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Strangers silently gather at airport to honor remains of Texas vet missing since 1967

Travelers waiting to board their flights at a Dallas airport gathered in silence to honor a veteran finally returning home after 52 years.

Canadian journalist Jackson Proskow was waiting for his flight from El Paso to Washington, D.C., when a stunning announcement was made, he wrote in a Twitter post.

His inbound flight was carrying a very special passenger: the body of a Vietnam War veteran who’d been shot down in 1967.

According to his obituary, Colonel Roy Abner Knight, Jr was part of an attack on the Ho Chi Minh Trail when his plane was shot down. He was considered Missing in Action until 1974 when his status was changed to Killed in Action. His remains were discovered and identified in February of this year.

As the Southwest flight arrived, Proskow said the gate fell silent, posting photos of crowds of people standing near the window to watch Col. Knight, greeted with a water salute, return home.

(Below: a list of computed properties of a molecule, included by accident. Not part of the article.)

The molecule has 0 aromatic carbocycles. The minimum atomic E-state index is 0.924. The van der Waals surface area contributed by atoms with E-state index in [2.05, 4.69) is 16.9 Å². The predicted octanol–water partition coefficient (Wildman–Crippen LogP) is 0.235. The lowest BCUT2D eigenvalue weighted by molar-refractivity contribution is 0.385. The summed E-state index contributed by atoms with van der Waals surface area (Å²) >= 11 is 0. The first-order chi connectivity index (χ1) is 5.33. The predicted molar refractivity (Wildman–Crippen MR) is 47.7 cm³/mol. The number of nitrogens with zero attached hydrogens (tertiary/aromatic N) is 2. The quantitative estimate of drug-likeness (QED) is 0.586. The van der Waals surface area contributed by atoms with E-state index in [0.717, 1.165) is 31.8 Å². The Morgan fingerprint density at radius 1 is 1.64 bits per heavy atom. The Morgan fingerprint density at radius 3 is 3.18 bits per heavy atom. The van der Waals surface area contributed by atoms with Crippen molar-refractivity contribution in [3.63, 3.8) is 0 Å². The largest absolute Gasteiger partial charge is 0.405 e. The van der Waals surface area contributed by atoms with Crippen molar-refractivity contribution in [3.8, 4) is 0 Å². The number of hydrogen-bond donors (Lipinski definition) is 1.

The flight had been piloted by Col. Knight’s son.

“When he left from this very airport to fight in Vietnam his 5-year-old son came to the airfield and waved goodbye. It was the last time he would see his father alive,” Proskow wrote. “Today the pilot of the plane bringing [Col.] Knight back to Dallas is his son.”

Twitter users were touched by the scene.

“This here is suppose to be what America is all about,” one user wrote.

“This gave me goosebumps. My dad was shot down in 72 in Vietnam and they still haven’t found him. I’m so glad Captain Knight’s family got him back,” wrote another.

“I want to thank you for sharing this story. This IS who we are. We’ve lost the knowing of that in the midst of intentional division and need to be reminded from time to time that we’re #StrongerTogether and our spirit runs deep.”

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Dawson covers goings-on across the central region, from breaking to bizarre. She is an MSt candidate at the University of Cambridge and lives in Kansas City.
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